Brombert honored by French ambassador
Princeton Professor Emeritus Victor Brombert was presented with the Chevalier de la Légion d'Honneur (Legion of Honor) in a ceremony Feb. 6 at Maclean House.
Pierre Vimont, ambassador of France to the United States, awarded Brombert with the highest decoration of France. It was created by Napoleon in 1802 and is given for gallantry in military action or distinguished service in military or civilian life for work that enhances the reputation of France through scholarship, arts, sciences or politics.
Brombert, the Henry Putnam University Professor of Romance Languages and Literatures and Comparative Literature Emeritus, joined the Princeton faculty in 1975 and transferred to emeritus status in 1999. He previously taught for 24 years at Yale University, where he earned his bachelor's and doctoral degrees. He is a specialist in French and comparative literature of the 19th and 20th centuries.
Born in Germany and raised in Paris, Brombert was the only child of Russian-Jewish émigrés. The family fled Paris in 1940 during the German occupation of France and came to America via Spain.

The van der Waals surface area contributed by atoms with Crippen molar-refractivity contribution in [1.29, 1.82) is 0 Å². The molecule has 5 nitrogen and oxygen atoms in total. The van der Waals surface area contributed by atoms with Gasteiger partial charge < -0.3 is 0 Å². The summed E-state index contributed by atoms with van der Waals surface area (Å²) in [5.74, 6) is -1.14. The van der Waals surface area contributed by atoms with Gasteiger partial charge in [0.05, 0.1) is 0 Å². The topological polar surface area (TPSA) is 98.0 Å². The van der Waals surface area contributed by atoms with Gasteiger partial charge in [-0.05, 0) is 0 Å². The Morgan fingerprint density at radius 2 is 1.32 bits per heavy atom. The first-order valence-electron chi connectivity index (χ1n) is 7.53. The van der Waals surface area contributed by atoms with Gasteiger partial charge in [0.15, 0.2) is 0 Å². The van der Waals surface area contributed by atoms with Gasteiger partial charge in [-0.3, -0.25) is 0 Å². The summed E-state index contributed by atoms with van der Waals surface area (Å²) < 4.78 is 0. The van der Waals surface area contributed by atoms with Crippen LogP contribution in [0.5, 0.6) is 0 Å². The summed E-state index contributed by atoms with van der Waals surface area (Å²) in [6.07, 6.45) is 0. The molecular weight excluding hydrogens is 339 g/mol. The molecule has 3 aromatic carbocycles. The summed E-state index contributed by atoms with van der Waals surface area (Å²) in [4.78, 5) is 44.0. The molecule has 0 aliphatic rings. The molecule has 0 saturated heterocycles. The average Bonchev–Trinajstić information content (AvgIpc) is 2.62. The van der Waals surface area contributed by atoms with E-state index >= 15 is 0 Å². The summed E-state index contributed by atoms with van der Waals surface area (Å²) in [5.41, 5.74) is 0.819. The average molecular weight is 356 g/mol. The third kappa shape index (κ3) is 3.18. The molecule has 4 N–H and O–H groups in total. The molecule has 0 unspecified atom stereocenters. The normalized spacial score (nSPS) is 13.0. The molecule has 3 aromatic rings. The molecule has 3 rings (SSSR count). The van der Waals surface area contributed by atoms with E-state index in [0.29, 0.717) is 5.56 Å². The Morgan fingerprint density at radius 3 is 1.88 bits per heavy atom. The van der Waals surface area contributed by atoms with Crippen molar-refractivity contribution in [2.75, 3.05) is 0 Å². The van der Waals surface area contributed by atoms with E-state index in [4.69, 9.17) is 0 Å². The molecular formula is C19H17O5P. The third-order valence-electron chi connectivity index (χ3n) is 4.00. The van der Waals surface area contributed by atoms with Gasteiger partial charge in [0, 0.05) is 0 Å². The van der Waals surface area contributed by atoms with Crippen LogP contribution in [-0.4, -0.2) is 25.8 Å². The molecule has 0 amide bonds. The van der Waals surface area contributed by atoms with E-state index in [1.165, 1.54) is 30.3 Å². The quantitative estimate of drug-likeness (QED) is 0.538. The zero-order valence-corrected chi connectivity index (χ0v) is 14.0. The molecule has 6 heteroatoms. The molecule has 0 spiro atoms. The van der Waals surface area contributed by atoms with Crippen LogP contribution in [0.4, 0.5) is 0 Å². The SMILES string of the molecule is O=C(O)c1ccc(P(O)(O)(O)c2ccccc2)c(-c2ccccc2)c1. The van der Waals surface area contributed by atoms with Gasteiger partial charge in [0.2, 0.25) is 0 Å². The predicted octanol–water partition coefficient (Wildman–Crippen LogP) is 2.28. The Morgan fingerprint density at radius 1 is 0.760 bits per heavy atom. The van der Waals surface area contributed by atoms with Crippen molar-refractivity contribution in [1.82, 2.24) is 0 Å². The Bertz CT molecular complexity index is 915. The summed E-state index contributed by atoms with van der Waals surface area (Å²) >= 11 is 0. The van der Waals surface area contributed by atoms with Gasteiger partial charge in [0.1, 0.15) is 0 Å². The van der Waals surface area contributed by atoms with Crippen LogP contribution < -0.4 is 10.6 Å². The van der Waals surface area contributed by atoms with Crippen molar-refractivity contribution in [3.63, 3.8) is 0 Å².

Brombert joined the U.S. Army in 1943 and landed at Omaha Beach in June 1944. He was part of the French campaign through the liberation of Paris and later fought in the Battle of the Bulge through the liberation of Colmar, Princeton's sister city.
In a letter to Brombert, Vimont wrote, "The award testifies to the president of the French republic's high esteem for your merit and accomplishments. In particular, it is a sign of France's true and unforgettable gratitude and appreciation for your personal, precious contribution to the United States' decisive role in the liberation of our country during World War II. The French people will never forget your courage and your devotion to the great cause of freedom."
Brombert also was recognized for his service to French culture in the United States through his many years of teaching.